Don’t Drink the Water

            The song I decided to write about for this week’s blog is “Don’t Drink the Water” by Dave Matthews Band.  Although the song does not specifically state this, it is widely considered to be about the European-American settlers taking over Native Americans’ land and the mass killings that resulted from it. Dave Matthews tells the story from the perspective of the European-American settler who certainly believes in Manifest Destiny. I’ve posted the lyrics and a link to the song below…

Come out, come out
No use in hiding
Come now, come now
Can you not see?
There’s no place here
What were you expecting
Not room for both
Just room for me
So you will lay your arms down
Yes I will call this home
Away, away
You have been banished
Your land is gone
And given me
And here I will spread my wings
Yes I will call this home
What’s this you say
You feel a right to remain
Then stay and I will bury you
What’s that you say
Your father’s spirit still lives in this place
I will silence you
Here’s the hitch
Your horse is leaving
Don’t miss your boat
It’s leaving now
And as you go I will spread my wings
Yes I will call this home
I have no time to justify to you
Fool you’re blind, move aside for me
All I can say to you my new neighbor
Is you must move on or I will bury you
Now as I rest my feet by this fire
Those hands once warmed here
I have retired them
I can breathe my own air
I can sleep more soundly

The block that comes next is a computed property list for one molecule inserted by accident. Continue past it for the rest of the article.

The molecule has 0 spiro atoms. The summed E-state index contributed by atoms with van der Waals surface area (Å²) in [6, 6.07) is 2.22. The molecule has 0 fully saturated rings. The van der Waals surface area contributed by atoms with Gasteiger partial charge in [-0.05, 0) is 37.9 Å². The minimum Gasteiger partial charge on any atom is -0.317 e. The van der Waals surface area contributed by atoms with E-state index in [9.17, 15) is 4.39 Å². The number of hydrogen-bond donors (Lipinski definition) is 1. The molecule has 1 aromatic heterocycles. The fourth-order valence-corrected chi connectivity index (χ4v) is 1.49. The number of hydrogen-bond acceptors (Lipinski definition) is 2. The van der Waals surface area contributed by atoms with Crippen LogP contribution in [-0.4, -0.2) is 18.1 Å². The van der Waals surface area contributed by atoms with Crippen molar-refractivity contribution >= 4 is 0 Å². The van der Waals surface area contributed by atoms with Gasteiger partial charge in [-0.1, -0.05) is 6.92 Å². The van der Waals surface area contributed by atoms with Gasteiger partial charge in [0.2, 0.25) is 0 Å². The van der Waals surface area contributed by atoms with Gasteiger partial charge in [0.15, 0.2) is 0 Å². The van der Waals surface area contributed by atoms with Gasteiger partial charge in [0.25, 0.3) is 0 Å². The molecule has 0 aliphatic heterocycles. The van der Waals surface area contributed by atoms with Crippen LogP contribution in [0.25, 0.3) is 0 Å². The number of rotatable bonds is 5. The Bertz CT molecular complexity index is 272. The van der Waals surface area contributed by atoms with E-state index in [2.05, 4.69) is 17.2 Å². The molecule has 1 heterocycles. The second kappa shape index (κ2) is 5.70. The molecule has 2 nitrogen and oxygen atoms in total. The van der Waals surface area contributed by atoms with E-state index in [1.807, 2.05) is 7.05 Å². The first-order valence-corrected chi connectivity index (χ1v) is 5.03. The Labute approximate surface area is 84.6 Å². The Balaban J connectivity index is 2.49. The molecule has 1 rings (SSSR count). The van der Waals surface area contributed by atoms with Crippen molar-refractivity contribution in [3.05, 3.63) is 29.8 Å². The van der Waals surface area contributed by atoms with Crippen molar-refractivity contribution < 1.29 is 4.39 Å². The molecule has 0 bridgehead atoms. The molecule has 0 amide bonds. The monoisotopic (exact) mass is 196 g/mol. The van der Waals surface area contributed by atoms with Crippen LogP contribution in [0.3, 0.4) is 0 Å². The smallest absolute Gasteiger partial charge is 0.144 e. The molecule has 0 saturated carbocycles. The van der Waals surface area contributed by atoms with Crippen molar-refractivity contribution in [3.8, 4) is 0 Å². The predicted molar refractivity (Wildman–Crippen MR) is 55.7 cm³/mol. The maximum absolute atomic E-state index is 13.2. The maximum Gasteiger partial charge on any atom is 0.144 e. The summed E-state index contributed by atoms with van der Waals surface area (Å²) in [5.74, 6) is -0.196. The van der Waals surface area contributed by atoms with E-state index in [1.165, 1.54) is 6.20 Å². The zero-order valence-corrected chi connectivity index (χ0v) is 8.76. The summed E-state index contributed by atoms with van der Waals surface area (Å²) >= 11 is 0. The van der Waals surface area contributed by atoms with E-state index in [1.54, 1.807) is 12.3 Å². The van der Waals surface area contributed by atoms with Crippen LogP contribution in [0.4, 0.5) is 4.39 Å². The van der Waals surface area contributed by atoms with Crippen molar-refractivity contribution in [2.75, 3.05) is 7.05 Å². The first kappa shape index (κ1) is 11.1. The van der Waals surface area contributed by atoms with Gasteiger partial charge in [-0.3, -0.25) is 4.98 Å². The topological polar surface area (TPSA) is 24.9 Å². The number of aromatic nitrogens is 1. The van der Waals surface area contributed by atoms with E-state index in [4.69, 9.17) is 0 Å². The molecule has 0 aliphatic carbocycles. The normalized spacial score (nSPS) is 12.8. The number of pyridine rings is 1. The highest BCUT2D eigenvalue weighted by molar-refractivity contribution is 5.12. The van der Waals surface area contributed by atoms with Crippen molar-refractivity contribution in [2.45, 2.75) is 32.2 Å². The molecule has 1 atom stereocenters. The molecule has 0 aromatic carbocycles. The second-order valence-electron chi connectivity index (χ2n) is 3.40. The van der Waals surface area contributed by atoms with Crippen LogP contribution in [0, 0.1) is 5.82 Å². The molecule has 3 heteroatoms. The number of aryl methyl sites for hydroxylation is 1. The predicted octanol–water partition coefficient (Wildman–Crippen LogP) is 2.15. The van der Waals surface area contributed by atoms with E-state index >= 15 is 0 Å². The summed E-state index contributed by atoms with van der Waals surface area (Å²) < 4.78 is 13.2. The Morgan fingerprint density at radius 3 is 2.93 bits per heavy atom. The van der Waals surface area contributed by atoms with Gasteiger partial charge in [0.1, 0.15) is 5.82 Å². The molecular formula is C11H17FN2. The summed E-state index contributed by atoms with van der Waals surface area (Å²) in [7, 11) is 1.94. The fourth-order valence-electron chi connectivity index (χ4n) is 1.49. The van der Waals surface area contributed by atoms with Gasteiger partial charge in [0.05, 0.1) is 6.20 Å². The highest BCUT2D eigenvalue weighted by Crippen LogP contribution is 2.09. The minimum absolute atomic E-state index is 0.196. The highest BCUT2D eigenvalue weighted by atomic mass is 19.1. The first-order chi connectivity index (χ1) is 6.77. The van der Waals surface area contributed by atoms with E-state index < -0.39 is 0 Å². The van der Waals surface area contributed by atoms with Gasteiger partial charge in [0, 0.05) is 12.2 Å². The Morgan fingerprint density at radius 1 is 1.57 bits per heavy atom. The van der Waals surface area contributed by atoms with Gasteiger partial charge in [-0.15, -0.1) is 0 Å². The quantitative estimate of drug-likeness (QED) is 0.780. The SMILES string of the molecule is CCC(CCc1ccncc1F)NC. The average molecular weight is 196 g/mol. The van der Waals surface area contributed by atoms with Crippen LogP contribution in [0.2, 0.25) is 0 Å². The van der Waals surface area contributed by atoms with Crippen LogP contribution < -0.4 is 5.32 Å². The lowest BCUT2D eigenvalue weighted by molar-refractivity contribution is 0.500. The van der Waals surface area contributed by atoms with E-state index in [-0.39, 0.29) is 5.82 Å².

Upon these poor souls
I’ll build heaven and call it home
Because you’re all dead now
I live with my justice
I live with my greedy need
I live with no mercy
I live with my frenzied feeding
I live with my hatred
I live with my jealousy
I live with the notion
That I don’t need anyone but me
Don’t drink the water
Don’t drink the water
There’s blood in the water
Don’t drink the water

When thinking about this song in context of this class, I kept thinking about the factories in Shenzhen. The connection I kept making was between Dave Matthews’ description of the first case of American greed, taking Native American land, to one of the most recent examples, the destruction of the Chinese environment and the mistreatment of workers. It’s almost as if these factories in China are an extension of Manifest Destiny. In the 18th and 19th century it was the right to the land, and in the 21st century it is the right the latest technology and gadgets. In both instances, it did not matter who we had to exploit in order to get these things. Obviously, the mass killings of a race are on a much greater scale than what is happening in China. That, however, does not make it okay for American’s to exploit the people of China to make our gadgets.


2 comments on “Don’t Drink the Water

  1. I thought you made an interesting connection between Manifest Destiny and outsourcing today. In many ways we do exploit those in other countries to make our lives better, but I think the difference is that many of these developing countries are better off with international companies hiring workers there. I feel like it generally improves the lives of the workers, though this is generally below American standards.

  2. Good point. You have used the song to illustrate why modern critics of capitalism refer to a US empire, or imperialism on general. Instead of the more overt “we are here and are taking your land or resources,” we see a similar process of how power leads to unjust economic relations or exploitation of people and or natural resources, but under the guise of free trade or progress. Especially because alot of imperialism, especially in Asia and Africa, was less about just taking the land and more about creating local systems to insure the core countries get their cheap resources.

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